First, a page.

My mother worked for an airline and we flew a lot. She was ground crew, so it was a big deal to fly for free. With two children in tow, she was determined that we should behave like we belonged in First Class. In my best dress and patent leather shoes, keeping my hands to myself, I learned my first lessons about how other people think. Class division was not my lesson. I was seven—it never occurred to me we didn’t belong there—we were there weren’t we? Instead, what I learned is that you get up really early in the morning, walk through a doorway and sit still for two hours, then the door opens and you step out someplace else—and nobody there has any idea what you’re talking about.

My mother insisted on washing my hair in the kitchen sink once a week “whether it needed it or not.” I never got a satisfactory explanation of why I could not do this task myself and take a big girl shower. My head is under the faucet and shampoo is running in my eyes again, and the more I complain the worse it gets. I am nine and I have a moment of clarity: all I have to do is have patience. I hold my breath, my eyes are burning, the water is too hot—but I picture myself an hour into the future playing in my room. I don’t use this word yet—but somehow I understand that time is linear.

At some point in my twenties I thanked my mother for encouraging me and told her I would not be the person I am now if it weren’t for how she always took me to the library. She laughed and told me that she only took me there because I would beg and cry. This explained a lot. All those Saturdays she would leave me in the children’s section and disappear upstairs—I gave her a lot of credit for being a voracious researcher when it turns out she was killing time in the magazine section. Meanwhile I’m afraid to join the other children for story circle, hugging the stacks trying to find Dr. Seuss. I didn’t understand the Dewey Decimal System until well into middle school. Don’t judge a book by its cover? That was the only way I could find a book.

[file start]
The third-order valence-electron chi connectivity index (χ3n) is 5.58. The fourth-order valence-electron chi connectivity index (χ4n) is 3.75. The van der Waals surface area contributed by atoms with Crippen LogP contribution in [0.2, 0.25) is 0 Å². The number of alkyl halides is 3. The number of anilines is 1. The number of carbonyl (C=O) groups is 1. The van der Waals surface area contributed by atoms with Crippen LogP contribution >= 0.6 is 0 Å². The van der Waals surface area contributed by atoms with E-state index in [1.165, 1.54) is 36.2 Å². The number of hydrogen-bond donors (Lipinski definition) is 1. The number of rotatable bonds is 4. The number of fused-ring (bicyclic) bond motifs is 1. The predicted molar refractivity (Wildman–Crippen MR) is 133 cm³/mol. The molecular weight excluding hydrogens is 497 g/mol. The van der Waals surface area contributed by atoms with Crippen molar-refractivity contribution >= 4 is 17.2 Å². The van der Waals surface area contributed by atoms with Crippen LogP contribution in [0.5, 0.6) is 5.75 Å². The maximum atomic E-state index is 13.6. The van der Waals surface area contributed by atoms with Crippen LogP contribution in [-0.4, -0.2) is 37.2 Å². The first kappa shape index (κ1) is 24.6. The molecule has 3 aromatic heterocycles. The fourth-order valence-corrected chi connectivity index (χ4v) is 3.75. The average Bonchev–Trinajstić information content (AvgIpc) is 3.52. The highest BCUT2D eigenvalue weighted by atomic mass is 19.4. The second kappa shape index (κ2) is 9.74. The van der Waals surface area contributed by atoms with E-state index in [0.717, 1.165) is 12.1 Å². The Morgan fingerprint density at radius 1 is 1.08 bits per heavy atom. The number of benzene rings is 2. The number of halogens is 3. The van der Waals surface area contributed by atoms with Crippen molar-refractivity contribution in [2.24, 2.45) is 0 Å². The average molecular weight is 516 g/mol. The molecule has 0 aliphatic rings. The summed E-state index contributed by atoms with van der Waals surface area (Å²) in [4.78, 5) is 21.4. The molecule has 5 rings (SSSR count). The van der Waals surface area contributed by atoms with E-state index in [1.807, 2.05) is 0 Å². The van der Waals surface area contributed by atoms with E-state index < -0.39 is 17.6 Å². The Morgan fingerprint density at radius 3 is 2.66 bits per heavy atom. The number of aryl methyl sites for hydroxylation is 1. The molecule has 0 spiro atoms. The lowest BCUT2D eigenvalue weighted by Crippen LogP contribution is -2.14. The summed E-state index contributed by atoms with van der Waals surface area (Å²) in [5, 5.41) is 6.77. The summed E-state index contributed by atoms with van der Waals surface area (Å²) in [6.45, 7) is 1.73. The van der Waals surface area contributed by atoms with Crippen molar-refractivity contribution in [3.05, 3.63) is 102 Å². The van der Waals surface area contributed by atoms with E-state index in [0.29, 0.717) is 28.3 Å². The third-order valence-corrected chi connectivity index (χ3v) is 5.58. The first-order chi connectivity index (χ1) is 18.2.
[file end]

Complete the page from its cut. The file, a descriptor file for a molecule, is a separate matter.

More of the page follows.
We struggle to understand one another and make meaning. Our words stumble, pictures fill up the spaces; a spark ignites across a distance we cannot define. You feel like you understand what I’m trying to say, but I cannot take what is in my head and give it to you whole. How can you take a thousand memories, subjective moments that only you know, and share these with me? Luckily we are determined. We are armed with comparisons against things we do know. We tease out universal concepts, common experiences, and shared cultural mythologies. We succeed in some kind of close approximation of communication because we are hard-wired with the desire to understand each other. Whole libraries aren’t big enough to hold the things we need to share.

Making films with meaning is important to me. Without this I have nothing. I want to push the boundaries of formulaic thinking. There is a palpable divide between camps: there are those who see film as meant for entertainment consumption, and those who seek to examine and understand the cultural content of film. Ideally, the two ought to be able to co-exist somehow. Yet the perception of the place of film in our culture tends toward the Industry rather than Independent Film. This is unfortunate because so many voices are silenced by the bottom line. I want the work that I do to set an example for my students, that perhaps there are alternative ways of thinking and using the tools of film production to contribute to culture in a unique way.

What I love about my creative work is the capacity for making meaning. I take something that exists only in my head and make it manifest in reality so that I can stand back and watch other people experience it. I’m looking for the spark of recognition in your eyes: something to tell me that my patience and hard work makes it worth getting off the airplane.


Toy Airplane